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A United Kingdom is a 2016 British biographical romantic drama film directed by Amma Asante, written by Guy Hibbert, and starring David Oyelowo and Rosamund Pike.

It depicts the true story of how Seretse Khama (Oyelowo), the Prince of Bechuanaland (now Botswana) meets and falls in love with London office worker Ruth Williams (Pike) in the 40's. But their interracial relationship is not approved of by either of their families, nor by the British and South African governments. Seretse and Ruth must defy family, apartheid and the British Empire to return from an imposed exile to their African kingdom, and assume power after independence.


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This film contains examples of:

  • Adaptational Attractiveness: The real Ruth Williams is far plainer and more average-looking than the Grace Kelly-esque beauty Rosamund Pike.
  • Apathetic Citizens: Ruth collapses on her way to the post office. Not only does no one come to her aid, they walk away .
  • Artistic License – History: The film makes it seem as though the couple had a Fourth Date Marriage, when in Real Life, they dated for a year. Then it makes their exile in London seem much shorter than the 8 years it was and omits the birth of their second son, which happened during this time.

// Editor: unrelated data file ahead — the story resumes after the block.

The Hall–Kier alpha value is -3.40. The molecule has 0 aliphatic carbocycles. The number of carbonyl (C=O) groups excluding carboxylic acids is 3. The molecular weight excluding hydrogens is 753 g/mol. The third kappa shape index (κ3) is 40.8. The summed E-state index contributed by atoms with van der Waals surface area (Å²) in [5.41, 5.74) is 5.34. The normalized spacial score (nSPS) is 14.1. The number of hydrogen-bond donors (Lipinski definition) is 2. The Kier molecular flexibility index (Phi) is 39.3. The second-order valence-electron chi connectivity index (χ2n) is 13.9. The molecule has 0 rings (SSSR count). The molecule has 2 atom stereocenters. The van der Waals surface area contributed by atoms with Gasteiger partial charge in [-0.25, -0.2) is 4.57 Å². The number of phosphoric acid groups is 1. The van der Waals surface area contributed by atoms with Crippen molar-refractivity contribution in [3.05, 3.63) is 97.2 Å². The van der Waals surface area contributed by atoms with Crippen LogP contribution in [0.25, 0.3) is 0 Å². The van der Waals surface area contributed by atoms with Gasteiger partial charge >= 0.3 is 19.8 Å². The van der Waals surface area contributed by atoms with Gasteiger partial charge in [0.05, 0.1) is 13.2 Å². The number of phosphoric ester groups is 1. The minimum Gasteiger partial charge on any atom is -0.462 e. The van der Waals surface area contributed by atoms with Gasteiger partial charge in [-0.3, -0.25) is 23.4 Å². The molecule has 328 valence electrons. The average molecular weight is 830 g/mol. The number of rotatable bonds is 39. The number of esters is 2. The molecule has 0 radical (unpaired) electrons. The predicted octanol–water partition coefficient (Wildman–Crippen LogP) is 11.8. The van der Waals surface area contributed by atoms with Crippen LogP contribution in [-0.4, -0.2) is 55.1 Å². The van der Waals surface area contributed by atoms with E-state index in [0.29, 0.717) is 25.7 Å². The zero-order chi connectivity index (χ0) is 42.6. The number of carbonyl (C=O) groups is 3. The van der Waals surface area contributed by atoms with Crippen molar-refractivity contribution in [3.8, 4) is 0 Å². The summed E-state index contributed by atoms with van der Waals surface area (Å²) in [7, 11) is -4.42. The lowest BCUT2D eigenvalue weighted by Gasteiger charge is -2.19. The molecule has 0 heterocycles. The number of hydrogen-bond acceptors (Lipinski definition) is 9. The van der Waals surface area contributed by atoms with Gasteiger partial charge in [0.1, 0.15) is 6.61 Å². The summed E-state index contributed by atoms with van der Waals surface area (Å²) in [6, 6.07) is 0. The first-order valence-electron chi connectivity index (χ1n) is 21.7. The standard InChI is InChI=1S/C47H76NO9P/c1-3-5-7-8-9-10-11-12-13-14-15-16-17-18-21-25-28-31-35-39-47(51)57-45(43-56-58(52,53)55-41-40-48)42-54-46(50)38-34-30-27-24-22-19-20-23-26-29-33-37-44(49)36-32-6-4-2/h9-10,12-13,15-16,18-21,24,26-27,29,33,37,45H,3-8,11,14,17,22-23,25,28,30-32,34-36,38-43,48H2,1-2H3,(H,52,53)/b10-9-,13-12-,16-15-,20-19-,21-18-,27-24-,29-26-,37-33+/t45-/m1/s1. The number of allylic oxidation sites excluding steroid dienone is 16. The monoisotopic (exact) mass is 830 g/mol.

• Based on a True Story: Depicts the Real Life love story of Sir Seretse Khama (the Prince of Bechuanaland (now Botswana)) and his wife, Londoner Ruth Williams Khama.
  • Chekhov's Skill: Our first glimpse of Seretse is during a boxing match with a classmate. He loses, but his abilities prove quite useful when a trio of drunken racist punks attack him and Ruth while they're walking home from a date.
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  • City Mouse: Seretse's uncle tauntingly asks him, "How long before the village dust gets in her eyes?", indicating that race aside, it's only a matter of time before Ruth gets fed up with the lack of modern facilities and conveniences and returns home. While she does struggle initially, she is determined to adjust, and when she learns she's pregnant, refuses to go to a better equipped hospital in South Africa, saying, "It's important that I show my faith in the doctors here."
  • Compressed Adaptation: Seretse and Ruth dated for a year and later spent 8 years exiled in London. The movie makes both periods seem much shorter.
  • Defrosting Ice Queen: Seretse's sister takes an instant dislike to Ruth, but softens as time goes on, eventually befriending her.
  • Deliberate Values Dissonance: The reactions of nearly everyone regarding the couple's interracial relationship and marriage are pretty much what would be expected of the time.
  • Double-Meaning Title/ Meaningful Name: "A united kingdom", referring to both where Ruth is from and what Seretse is trying to achieve back home.
  • Falling-in-Love Montage: A very brief one, but it fits this trope just the same.
  • Happily Married: Against all odds, they are indeed.